American emigrant Hoda Muthana begged American authorities last month to let her return to the United States.
Muthana, who was 19 when she left her family in Alabama in 2014 to join the proclaimed Islamic State caliphate, married three IS fighters after her arrival in Syria and was widowed twice.
Ultimately, Muthana claims, the birth of her son in May 2017 allowed her to see how foolish she had been.
Despite her insistence that she no longer harbors any radical sentiments, many Americans remain skeptical of Muthana’s intentions and believe she forfeited her American citizenship when she joined the enemy organization.
While the case has its own modern intricacies, early Americans confronted similar questions concerning the return of colonists who had supported Britain during American Revolution.
Much like Muthana’s insistence that she wants to return to America for the good of her young son, these exiled mothers also played a significant role leading their families back to their American homes after 1783 – despite resistance from their husbands.
Stay or leave?
During the American Revolution (1775-1783), roughly 1 in 5 white American colonists sided with the British. These colonists called themselves “Loyalists.”
When the war ended, the majority of these Loyalists stayed in the United States and reintegrated into American society.
Others chose to leave.
The formal conclusion of the war in 1783 began a series of evacuations from the last British strongholds of the eastern seaboard. In all, more than 60,000 people fled the American states during and after the war, with the majority of these refugees heading north to British Nova Scotia and the newly organized colony of New Brunswick.
Thomas Robie of Marblehead, Massachusetts, was one of the approximately 2,000 people who fled the state early in the conflict. A wealthy merchant, Robie resisted the colonial effort to boycott British-made goods in the late 1760s, angering the town’s patriot majority.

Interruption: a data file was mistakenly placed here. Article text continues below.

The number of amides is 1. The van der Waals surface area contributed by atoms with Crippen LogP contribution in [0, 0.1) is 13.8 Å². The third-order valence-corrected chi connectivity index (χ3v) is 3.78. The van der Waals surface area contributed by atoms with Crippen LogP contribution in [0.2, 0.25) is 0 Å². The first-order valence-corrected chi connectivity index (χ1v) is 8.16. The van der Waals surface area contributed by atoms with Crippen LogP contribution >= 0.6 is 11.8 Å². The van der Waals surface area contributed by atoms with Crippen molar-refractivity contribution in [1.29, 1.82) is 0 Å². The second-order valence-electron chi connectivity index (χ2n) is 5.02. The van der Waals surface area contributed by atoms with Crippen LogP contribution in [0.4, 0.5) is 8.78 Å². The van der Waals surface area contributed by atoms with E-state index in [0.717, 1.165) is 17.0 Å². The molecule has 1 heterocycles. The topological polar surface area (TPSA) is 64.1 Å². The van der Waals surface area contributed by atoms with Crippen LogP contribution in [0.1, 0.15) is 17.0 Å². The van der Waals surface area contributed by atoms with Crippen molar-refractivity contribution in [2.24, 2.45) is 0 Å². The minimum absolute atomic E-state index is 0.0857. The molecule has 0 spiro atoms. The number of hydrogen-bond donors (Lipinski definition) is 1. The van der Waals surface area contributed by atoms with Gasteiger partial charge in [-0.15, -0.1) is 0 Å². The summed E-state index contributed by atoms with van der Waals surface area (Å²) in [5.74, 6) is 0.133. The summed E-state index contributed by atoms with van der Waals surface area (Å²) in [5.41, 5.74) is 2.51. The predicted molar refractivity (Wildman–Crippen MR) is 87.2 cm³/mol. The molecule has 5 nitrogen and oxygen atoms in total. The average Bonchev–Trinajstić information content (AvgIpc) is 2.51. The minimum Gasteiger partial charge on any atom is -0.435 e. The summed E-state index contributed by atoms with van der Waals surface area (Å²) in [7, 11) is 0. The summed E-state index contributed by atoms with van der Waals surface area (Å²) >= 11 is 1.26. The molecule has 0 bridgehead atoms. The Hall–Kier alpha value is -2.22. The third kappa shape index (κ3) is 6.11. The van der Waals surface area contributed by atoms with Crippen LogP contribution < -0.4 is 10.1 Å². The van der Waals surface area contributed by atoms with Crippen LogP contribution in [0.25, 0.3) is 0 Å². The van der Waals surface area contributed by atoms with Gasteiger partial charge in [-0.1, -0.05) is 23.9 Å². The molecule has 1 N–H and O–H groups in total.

Fearing for his family’s safety as attacks against Loyalists turned increasingly violent, Robie left New England bound for Halifax, Nova Scotia, with his wife and four young children in late April 1775.
While Thomas’ business decisions had initially stirred up the locals’ anger, his wife made a more inflammatory denunciation of the town’s rebels.
“I hope that I shall live to return, find this wicked rebellion crushed, and see the streets of Marblehead so deep with rebel blood that a long boat might be rowed through them,” Mary Robie is recorded to have said.
According to Massachusetts lore, it was only her sex that saved her from physical harm.
Making home in exile
As a historian studying Loyalist refugees in Nova Scotia, I highlight how these colonists, and women in particular, navigated the physical and emotional hardships of exile.
All told, roughly 32,000 Loyalists arrived in Atlantic Canada, more than doubling the population and overwhelming the unprepared and poorly funded British colonial government.
In contrast to the fertile land the crown promised, the majority of refugees found Nova Scotia to be a barren and forbidding wilderness.
Of the widespread hunger, poverty and despair in Loyalist Halifax in June 1784, the oldest Robie child recorded in her diary, “If I look round me, what thousands I may see more wretched than myself.”
Rather than passively accept their fate, loyalist women took on important public roles in exile. From visiting new arrivals, to mourning at the funerals of total strangers, loyalist women’s empathetic actions built the intangible bonds of community that united a diverse group of refugees.